Get yourself the most relevant insurances for living in Hamburg


Being properly insured is essential in Germany. Besides mandatory health cover, options include personal liability and property insurance.


Health Insurance

Whether you are moving to Hamburg to study, work, or search for jobs ─ everybody in Germany is required by law to have health insurance. Without adequate coverage, you won’t be able to get a residence permit, enroll in university or start your job. The two types available are the statutory and private health insurance systems ─ which one applies to you depends on your employment status, gross salary and age.

Statutory Health Insurance

The vast majority of the people in Germany are ensured via the statutory health insurance system (Gesetzliche Krankenversicherung) ─ a network of around 150 insurers (Krankenkassen). The premium for employees is between 14.9% and 16.3% of their monthly salary, evenly split between employer and employee. Students pay a special student rate of around €80 per month.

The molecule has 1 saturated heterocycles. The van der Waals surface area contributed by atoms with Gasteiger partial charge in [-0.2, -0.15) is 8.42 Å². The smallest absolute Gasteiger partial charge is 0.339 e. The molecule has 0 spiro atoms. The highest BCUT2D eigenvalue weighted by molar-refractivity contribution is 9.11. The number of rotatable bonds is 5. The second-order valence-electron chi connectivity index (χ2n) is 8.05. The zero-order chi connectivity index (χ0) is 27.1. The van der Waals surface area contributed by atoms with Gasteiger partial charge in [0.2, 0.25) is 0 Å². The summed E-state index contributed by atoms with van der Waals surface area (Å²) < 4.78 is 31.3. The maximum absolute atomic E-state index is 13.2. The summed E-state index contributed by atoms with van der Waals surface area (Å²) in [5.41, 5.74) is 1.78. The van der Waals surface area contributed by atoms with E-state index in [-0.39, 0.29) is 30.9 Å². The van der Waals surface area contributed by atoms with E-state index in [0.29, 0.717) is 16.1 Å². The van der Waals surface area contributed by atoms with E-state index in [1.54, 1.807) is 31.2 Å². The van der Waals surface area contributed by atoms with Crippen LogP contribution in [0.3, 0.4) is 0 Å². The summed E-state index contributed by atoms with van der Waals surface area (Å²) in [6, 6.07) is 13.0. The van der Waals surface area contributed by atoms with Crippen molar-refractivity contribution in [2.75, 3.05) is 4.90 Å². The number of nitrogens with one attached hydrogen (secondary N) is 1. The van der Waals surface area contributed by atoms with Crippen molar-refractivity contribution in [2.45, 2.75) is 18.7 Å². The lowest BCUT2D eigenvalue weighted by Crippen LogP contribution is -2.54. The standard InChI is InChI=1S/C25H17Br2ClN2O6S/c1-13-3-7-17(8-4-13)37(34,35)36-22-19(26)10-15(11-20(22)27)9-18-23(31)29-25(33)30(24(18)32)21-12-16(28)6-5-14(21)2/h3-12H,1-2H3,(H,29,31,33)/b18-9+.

Applies to

  • Employees with a gross monthly salary over €450
  • Employees with a gross yearly salary under €59.400
  • Job-seekers from EU-countries.
  • Students under 30 years of age.
  • Students from EU countries need official approval from a statutory insurer to keep the health insurance from their home country.
  • Self-employed people who were publicly insured in an EU-country before coming to Germany.

Private Health Insurance

Only a small percentage of the people living in Germany are ensured via private health insurance. Coverage is usually more extensive than the statutory health insurance. Rates are based on risk evaluation and, in the case of employment, are evenly split between employees and employers. Special, reduced rates apply for students. After choosing private insurance, it will be difficult to enter into the statutory health system in the future.

Applies to

  • Employees with a gross yearly salary over €59.400
  • Job-seekers from outside the EU.
  • Self-employed persons who were not publicly insured in an EU-country before coming to Germany.